I believe we should ascribe significance in John Brennan’s widely reported statement that “‘They’ are still at war with us, and we are very much at war with them.” I doubt he would have used the word unintentionally. Could his statement be preparing the ground for a policy shift? Is he speaking on behalf of some quarter of the administration or the administration itself? Either way it would suggest a shift from the idea that terrorism is a “law enforcement” issue to something approaching the GWOT, the term which the Obama administration had banished when it come to power. While GWOT was a rhetorical term, and in my view poorly chosen (It prompted the statement one man’s terrorist is another man’s freedom fighter, while failing to rally and engage fully the American people.), precise identification of an enemy or enemies with whom are at war is far better for drawing lines between “co-belligerents” and “neutrals.” Rather than a vague congressional vote in support of the president, should lawmakers vote for a declaration in response to an act of war, indeed a war declared? And would that engage and rally the American people—or not? Precision here makes for definable outcomes and the possibility of an end-state—at least against “that” enemy. So, should we “declare war” against AQAP, and if so can we make the case for and conduct a war against a “non-state actor?” I think we can. By acknowledging a state or war, as Brennan appears to be doing, then can we say to Yemen, hey, are you a co-belligerent or an ally? Same for Pakistan, who harbors another “enemy” who has declared war against us. And at the same time, we should be pulling the American people together with some leadership that tells them what the heck their representative national security leaders are doing. Maybe we all should be asking Brennan what does he mean when he says “we are very much at war with them.” We need to start a national dialogue that yields not just responses but leadership and direction.

Comment by William R. Cumming

November 1, 2010 @ 8:41 am

Seems to me that non-state actors can cause nation-states to spend billions and trillions based on the 1% problem. If my conclusion is accurate the current nation-state system already largely engaged in an open currency war, caused by the waste, fraud, and abuse of the FIRE sector domestically and internationally could be the tipping point into a new dark ages. Yet no one addresses the sense of proportionality or defective but very expensives systems that don’t deal with current analysis of INTEL and wondering what this bodes for the future? Do the bomb makers actually rule as opposed to the leaders of various nation-states? Descent into apocolypse?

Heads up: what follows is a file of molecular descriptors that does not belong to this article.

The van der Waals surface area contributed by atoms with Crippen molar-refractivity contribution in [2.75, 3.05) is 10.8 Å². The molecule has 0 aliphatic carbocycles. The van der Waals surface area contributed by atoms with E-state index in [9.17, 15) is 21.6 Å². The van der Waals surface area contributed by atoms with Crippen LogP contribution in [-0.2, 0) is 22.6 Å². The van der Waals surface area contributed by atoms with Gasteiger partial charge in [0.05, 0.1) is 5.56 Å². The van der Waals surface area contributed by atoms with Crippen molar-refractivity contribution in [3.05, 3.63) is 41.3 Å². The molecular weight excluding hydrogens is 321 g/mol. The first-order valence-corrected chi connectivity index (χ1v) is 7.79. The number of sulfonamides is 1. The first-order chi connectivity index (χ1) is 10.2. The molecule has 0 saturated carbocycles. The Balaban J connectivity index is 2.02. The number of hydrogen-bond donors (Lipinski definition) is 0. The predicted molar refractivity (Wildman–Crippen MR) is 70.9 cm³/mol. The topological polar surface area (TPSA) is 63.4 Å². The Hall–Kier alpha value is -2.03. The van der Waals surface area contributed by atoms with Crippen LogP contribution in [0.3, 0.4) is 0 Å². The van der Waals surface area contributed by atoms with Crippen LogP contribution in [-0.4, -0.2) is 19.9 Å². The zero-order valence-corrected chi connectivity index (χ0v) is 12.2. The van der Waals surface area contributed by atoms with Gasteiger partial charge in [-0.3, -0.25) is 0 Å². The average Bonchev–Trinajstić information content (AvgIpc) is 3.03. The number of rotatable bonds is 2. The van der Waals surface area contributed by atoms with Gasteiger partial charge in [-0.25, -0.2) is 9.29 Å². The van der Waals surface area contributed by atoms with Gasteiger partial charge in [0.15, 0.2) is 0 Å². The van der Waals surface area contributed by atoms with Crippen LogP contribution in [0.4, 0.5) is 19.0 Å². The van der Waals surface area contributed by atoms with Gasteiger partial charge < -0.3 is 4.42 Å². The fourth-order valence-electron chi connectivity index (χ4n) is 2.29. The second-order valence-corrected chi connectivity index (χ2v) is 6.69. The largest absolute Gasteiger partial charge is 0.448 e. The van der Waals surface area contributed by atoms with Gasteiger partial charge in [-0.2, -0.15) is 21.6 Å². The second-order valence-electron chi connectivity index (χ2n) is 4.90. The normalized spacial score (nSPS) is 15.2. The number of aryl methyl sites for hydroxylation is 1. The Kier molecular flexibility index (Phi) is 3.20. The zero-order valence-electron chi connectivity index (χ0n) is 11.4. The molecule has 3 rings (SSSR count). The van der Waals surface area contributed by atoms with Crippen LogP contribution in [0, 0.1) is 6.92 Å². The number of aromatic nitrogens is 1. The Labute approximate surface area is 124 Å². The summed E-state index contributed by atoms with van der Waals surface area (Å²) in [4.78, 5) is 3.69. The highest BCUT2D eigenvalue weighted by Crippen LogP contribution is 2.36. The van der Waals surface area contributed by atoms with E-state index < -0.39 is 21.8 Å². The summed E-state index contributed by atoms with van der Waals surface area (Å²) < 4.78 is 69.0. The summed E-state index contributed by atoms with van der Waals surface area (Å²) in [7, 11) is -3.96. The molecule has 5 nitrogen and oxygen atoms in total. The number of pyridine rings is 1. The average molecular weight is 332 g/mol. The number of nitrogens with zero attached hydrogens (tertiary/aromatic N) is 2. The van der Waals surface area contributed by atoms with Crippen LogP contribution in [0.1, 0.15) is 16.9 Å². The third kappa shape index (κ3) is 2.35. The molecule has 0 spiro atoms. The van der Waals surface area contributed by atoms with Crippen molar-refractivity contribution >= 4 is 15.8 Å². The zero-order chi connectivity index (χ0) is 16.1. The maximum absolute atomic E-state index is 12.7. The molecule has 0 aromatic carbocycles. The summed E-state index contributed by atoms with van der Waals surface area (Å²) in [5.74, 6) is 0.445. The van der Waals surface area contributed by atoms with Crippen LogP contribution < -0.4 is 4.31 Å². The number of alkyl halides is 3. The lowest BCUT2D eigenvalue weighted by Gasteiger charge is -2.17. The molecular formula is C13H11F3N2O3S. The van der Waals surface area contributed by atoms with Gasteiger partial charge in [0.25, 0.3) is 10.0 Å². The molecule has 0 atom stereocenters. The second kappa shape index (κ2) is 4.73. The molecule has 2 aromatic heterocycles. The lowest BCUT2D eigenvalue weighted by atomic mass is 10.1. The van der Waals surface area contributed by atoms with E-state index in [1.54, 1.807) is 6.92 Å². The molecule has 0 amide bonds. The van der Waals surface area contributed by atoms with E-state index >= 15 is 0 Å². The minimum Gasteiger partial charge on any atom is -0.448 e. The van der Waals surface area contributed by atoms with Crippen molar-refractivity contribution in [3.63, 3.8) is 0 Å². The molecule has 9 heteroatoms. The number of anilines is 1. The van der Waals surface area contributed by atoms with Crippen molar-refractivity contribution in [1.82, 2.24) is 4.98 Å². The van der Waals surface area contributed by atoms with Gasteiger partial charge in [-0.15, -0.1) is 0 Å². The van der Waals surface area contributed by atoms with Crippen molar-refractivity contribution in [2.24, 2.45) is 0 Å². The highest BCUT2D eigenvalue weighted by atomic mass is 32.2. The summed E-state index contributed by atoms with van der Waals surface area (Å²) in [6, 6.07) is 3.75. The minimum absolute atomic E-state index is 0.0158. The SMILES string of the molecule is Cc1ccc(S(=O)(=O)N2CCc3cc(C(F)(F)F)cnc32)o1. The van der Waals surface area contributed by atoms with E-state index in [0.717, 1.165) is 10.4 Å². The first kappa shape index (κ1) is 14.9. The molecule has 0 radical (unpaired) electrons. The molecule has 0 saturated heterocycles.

Beware the well-meaning man without understanding?

Comment by Philip J. Palin

November 1, 2010 @ 9:39 am

Mr. Morton, Your comment deserves a substantive response. But before doing so, I will report an annoying side issue. Your quote of Mr. Brennan is referenced — twice — in a USA Today story (http://www.usatoday.com/news/nation/2010-10-31-whitehouse-mail-bombs_N.htm) and in several other media stories. The USA Today report indicates Mr. Brennan said, “They’re still at war with us, and we are very much at war with them,” on both Fox News Sunday and ABC’s This Week. This suggests an explicit talking point and reinforces your judgment that the war reference was intentional. But neither of the preliminary transcripts for either of these shows — so far (10AM Monday) — shows the quote. I would like to read the quote in its full context, but have not yet been able to do so.



Comment by John F. Morton

November 1, 2010 @ 10:35 am

Well, I really don’t have insight as to whether the Brennan choice of words was intentional or not or whether there was a lot of policy discussion around whether to phrase the statement as he did. But that too deserves substantive investigation. But my personal belief is that it had to be intentional. On the other hand, maybe he was using “war” in the same sense as the Bush administration used war in the GWOT, in which case we are wasting our time discussing this.

As to the earlier comment on currency war as being the real global issue, I emphatically agree, to the extent that we have a real continental-sized, geo-strategic adversary analogous to the Cold-War USSR who has much more subtle capabilities other than conventional/nuclear military that can bring this nation down, via blinding its military/naval/space-based sensors and generating cascading failures throughout its power grids, computer networks, financial system/financial trading system with a few key strokes. Or indeed by simply facilitating the end of the dollar-based international currency system through a variety of hand-shakes and strategic transactions, etc., etc. Since we really don’t have a competitive, borders-in techno-industrial base, the only hegemonic cards we have to play in this “Pax Americana” are our military (and we know how little we have and will to pay to keep that capability going) and the dollar. So yeah, and that’s another point which leads us back to leadership and direction vice responses to the media cycle, threats and such.

Comment by William R. Cumming

November 1, 2010 @ 1:47 pm

The US military has not been equipped or trained to deal with non-state actors. Attempts to do so have largely failed.

Comment by John F. Morton

November 1, 2010 @ 3:06 pm

True, as long as DoD and the defense industry lawmakers continue protect big platform programs and BMD to the degree we do. Re training, I think we are moving toward training for the Pentagon’s new map, and I can point to the communities that a rising proportion of USNA grads are entering these days, e.g., the USMC, SEAL and EOD communities, as evidence of this change.

Comment by William R. Cumming

November 3, 2010 @ 4:55 am

Men should not be measured solely by the size of their “toys’! Nor women either!